Charlotte Mecklenburg School officials are working on the latest plan to turnaround fourteen struggling schools. Actually the way officials tout it, there will be fourteen different strategies, one tailored to each school.
WFAE’s Lisa Miller joins All Things Considered host Marshall Terry in the studio.
MT: Lisa, so what are the plans?
LM: CMS officials say they really don’t know at this point and, they say, that’s actually a good thing. They’re quick to explain that’s because they’ll be looking closely at each of these schools to figure out what changes will make the most sense. And, actually, CMS won’t be doing the analysis. It will be researchers from the University of Virginia who will spend several months at all these schools and work with teachers and administrators there. Nancy Brightwell with CMS will be working closely with the principals during the process. Here’s what she says the researchers will do.
NB: Look at what’s working well at the school, the context of learning, the staff, the community and all of the strengths and needs of each of the school. And from there, a strategic plan based on research-based practices will be put in place to support the turnaround work.
LM: The plan is they’ll spend the first few months of the school year in these fourteen schools and, hopefully, have plans in place in January.
MT: What schools will be a part of this?
LM: It’s a mix of elementary, middle and three high schools...Harding, Garinger, and Vance. There are even two Project LIFT schools in the bunch, Bruns and Druid Hills Academies. Many of these schools like Briarwood Elementary and Reid Park have been part of past turnaround efforts.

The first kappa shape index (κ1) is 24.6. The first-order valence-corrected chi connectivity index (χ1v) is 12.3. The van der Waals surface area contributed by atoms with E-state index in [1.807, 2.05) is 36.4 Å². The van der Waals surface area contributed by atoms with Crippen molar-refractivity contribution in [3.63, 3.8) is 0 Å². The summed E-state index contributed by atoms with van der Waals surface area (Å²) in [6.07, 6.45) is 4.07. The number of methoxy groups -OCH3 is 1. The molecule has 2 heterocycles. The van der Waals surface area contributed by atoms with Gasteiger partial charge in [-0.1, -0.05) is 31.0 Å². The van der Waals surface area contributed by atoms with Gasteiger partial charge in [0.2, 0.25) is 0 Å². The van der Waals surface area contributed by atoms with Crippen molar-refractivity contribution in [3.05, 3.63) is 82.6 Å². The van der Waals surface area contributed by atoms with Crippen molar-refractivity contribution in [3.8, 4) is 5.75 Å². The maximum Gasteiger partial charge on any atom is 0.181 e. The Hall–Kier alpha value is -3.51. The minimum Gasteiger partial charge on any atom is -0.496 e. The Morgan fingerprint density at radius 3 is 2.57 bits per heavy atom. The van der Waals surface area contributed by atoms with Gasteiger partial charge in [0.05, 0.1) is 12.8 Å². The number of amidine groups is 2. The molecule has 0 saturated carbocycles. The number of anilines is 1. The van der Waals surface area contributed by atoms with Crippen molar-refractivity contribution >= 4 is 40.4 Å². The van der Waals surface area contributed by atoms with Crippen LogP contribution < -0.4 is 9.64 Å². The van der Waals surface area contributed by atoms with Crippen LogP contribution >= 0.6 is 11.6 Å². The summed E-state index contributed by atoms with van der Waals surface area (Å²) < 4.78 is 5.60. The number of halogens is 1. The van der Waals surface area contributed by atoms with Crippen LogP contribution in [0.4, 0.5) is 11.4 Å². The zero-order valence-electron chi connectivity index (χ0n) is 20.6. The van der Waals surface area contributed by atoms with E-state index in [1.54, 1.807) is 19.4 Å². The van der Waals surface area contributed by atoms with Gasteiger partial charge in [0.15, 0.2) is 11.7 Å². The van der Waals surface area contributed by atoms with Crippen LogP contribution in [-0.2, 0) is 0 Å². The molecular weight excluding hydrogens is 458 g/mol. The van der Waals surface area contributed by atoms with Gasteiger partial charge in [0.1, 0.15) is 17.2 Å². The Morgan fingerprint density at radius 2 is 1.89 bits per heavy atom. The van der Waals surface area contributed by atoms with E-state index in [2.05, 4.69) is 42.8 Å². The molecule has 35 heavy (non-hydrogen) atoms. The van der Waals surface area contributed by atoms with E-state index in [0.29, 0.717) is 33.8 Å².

MT: So what makes this so different from those previous strategies?
LM: There was the big strategic staffing push under the previous superintendent Peter Gorman. The district replaced many principals of struggling schools with new ones that had track records of getting kids to perform. The principals were able to replace several teachers at the schools and entice new ones with big bonuses. That seemed to work for the first few years, but then as those staff members left, many schools started declining again. CMS officials leading this new effort have been quick to point out that it takes a totally different approach. For example, they say, it’s not about forcing something on a school, but working with staff at those struggling schools to come up with a solution and figuring out as a district what to do differently, too.
MT: How much is this going to cost?
LM: It will cost about $1 million for two years of work. All of that goes to UVA. CMS is in the process of finalizing that contract. Some of it would come from the CMS budget and some would come from federal money to schools with low-income students. CMS says that’s money well-spent since an outside party ensures the analysis of the district and these schools will be unbiased. Plus, they say, UVA has a good track record on this type of work.
MT: Thanks, Lisa.
LM: Thank you.